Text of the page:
Dealing With Differences Empathetically

Q: I am a mother of married children, older children no longer living at home and a nine-year-old son who is definitely the “prince” of our home. We have an open house, which is visited by many kinds of people whom we try to help. My older children have said that our guests are “R & R” — “relatives and rachmanuses.” We have people with special needs coming to our home, both adults and children, and I am proud of this.

However, my son can be very blunt and ask our guests embarrassing questions. He can comment to us how “weird” a guest is. His rebbi, too, has told us that he teases boys he feels are inferior to him in schoolwork, ball-playing, etc. I don’t think he realizes how cruel he is being. I’m not sure if he is just “spoiled,” or lacks social skills. My husband and I have attempted to talk to him, but it feels as if our words go in one ear and out the other. I think he has good self-esteem, so I do not understand why he might have a need to put down others. What is a good way to respond to this behavior?

A: The first place to look is at your family members. Your older children call your guests “rachmanuses”; does that not, perhaps, reflect what some of your family members are thinking and feeling? Sometimes younger children verbalize sentiments that are felt by older family members; they do not yet have an appropriate verbal “filter.” Though older family members may be judgmental and condescending, perhaps they are too genteel to verbalize it.

Perhaps you and your husband need to speak to your family and discuss how your son perceives and responds negatively to guests who are different from him. As role-models for their younger brother, the older siblings need to be more sensitive and careful how they speak about your guests.

The famous Gemara (Taanis 20a-b) speaks of Rav Elazar calling a man “empty and ugly” (referring to spiritual capability; Iyun Yaakov on Ein Yaakov). This man responded to Rav Elazar: “Go tell the Artisan who made me how ugly is the vessel that He made.” Realizing by the man’s response that he was definitely not void of ruchniyus, Rav Elazar immediately did teshuvah. We learn from this Gemara the importance of being flexible and nonjudgmental.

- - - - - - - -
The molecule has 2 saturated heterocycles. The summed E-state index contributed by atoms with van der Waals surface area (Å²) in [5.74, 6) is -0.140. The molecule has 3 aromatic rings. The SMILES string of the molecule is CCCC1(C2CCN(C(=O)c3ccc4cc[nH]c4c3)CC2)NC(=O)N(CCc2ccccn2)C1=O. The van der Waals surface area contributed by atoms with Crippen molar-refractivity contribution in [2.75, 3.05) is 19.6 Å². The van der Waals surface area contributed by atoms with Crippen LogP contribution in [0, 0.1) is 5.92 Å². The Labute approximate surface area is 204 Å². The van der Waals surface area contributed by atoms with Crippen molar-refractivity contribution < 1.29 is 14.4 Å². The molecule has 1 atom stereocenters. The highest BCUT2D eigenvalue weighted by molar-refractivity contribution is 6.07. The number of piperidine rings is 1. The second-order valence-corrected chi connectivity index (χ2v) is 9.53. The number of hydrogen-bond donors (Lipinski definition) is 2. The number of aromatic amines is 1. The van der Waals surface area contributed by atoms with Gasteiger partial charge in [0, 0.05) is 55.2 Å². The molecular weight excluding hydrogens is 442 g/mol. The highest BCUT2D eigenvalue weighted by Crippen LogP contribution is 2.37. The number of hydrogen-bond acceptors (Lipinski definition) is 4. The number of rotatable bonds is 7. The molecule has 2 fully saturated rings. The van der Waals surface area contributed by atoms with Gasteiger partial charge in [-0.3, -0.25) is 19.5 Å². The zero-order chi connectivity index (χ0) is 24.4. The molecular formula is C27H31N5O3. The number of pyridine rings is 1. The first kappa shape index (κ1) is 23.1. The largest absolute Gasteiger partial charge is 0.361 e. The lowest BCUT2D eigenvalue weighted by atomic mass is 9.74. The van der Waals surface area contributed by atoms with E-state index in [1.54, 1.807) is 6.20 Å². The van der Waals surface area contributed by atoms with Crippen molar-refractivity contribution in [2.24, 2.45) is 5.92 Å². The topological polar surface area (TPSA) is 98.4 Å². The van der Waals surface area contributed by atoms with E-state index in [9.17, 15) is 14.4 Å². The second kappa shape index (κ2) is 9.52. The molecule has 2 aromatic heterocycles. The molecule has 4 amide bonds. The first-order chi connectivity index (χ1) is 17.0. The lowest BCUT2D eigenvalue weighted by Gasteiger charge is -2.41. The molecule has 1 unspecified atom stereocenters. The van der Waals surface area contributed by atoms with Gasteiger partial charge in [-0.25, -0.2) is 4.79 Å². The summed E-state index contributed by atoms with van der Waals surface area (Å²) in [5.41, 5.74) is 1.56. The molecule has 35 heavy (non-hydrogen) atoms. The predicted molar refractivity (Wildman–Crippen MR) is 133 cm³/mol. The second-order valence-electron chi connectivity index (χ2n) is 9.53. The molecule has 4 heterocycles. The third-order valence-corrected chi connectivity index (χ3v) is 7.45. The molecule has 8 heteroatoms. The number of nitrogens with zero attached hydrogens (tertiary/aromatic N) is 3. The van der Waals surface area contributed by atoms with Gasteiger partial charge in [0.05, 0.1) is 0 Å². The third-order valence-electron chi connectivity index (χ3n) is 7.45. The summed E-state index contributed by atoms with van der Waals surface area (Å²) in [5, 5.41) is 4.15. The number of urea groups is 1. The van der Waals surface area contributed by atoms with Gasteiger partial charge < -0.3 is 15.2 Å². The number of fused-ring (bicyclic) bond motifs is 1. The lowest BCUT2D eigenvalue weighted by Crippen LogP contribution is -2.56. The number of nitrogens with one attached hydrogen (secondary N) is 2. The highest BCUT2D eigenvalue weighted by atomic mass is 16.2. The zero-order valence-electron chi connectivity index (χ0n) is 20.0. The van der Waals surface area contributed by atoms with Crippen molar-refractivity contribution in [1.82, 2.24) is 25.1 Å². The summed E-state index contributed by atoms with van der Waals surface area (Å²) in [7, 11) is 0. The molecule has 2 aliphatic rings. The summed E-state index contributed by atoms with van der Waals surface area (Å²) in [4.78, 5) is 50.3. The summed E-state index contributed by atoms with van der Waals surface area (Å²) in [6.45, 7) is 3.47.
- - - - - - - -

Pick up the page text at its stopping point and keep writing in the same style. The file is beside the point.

Once we point out what another human being lacks, this person becomes lower in our eyes, thereby causing us to feel elevated by comparison. Many people have the habit of doing this, in an attempt to falsely inflate their self-esteem. Your son may hear older siblings speak this way, and think that he is being “perceptive” and “mature,” as his siblings are, when he speaks this way.

Attempt to inculcate the concept of empathy: How does you son imagine the other person feels? What would it be like, if he, too, had this limitation?

Since he is nine years old, he can still benefit from a positive reward system. You can make a chart, where your son needs to think of specific people’s positive character traits — a few each day — and verbalize them to you. If his rebbi is willing (and your son is not greatly embarrassed), he can make a similar ahavas Yisrael chart for him. His rebbi can keep a mental note of your son’s attempt not to tease others, and your son can also mention these students’ good points, privately, to his rebbi. In this way, he will begin to think differently, and this will eventually be reflected in how he communicates with others.